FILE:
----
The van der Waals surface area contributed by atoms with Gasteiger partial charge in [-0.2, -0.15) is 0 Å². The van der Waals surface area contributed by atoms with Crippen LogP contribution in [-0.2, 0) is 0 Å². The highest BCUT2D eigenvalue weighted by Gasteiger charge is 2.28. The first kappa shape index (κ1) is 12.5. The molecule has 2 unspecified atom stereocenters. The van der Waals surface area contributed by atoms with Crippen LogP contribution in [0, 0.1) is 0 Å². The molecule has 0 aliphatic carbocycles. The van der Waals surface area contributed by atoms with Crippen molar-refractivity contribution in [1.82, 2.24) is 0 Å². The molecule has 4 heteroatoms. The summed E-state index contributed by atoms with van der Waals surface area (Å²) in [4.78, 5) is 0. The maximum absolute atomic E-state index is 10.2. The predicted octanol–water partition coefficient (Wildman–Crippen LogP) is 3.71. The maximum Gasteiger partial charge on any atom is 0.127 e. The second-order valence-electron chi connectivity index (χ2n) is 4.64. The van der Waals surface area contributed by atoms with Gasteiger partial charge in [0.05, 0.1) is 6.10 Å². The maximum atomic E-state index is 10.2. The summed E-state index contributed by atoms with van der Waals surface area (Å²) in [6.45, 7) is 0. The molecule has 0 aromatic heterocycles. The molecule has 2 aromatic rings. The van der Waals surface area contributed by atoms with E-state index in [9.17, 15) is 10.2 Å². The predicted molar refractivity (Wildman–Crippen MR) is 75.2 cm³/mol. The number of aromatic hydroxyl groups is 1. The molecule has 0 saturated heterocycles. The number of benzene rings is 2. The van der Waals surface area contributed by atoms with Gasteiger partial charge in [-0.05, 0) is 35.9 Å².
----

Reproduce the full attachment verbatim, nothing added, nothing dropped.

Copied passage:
The van der Waals surface area contributed by atoms with Gasteiger partial charge in [-0.2, -0.15) is 0 Å². The van der Waals surface area contributed by atoms with Crippen LogP contribution in [-0.2, 0) is 0 Å². The highest BCUT2D eigenvalue weighted by Gasteiger charge is 2.28. The first kappa shape index (κ1) is 12.5. The molecule has 2 unspecified atom stereocenters. The van der Waals surface area contributed by atoms with Crippen LogP contribution in [0, 0.1) is 0 Å². The molecule has 0 aliphatic carbocycles. The van der Waals surface area contributed by atoms with Crippen molar-refractivity contribution in [1.82, 2.24) is 0 Å². The molecule has 4 heteroatoms. The summed E-state index contributed by atoms with van der Waals surface area (Å²) in [4.78, 5) is 0. The maximum absolute atomic E-state index is 10.2. The predicted octanol–water partition coefficient (Wildman–Crippen LogP) is 3.71. The maximum Gasteiger partial charge on any atom is 0.127 e. The second-order valence-electron chi connectivity index (χ2n) is 4.64. The van der Waals surface area contributed by atoms with Gasteiger partial charge in [0.05, 0.1) is 6.10 Å². The maximum atomic E-state index is 10.2. The summed E-state index contributed by atoms with van der Waals surface area (Å²) in [6.45, 7) is 0. The molecule has 0 aromatic heterocycles. The molecule has 2 aromatic rings. The van der Waals surface area contributed by atoms with E-state index in [9.17, 15) is 10.2 Å². The predicted molar refractivity (Wildman–Crippen MR) is 75.2 cm³/mol. The number of aromatic hydroxyl groups is 1. The molecule has 0 saturated heterocycles. The number of benzene rings is 2. The van der Waals surface area contributed by atoms with Gasteiger partial charge in [-0.05, 0) is 35.9 Å².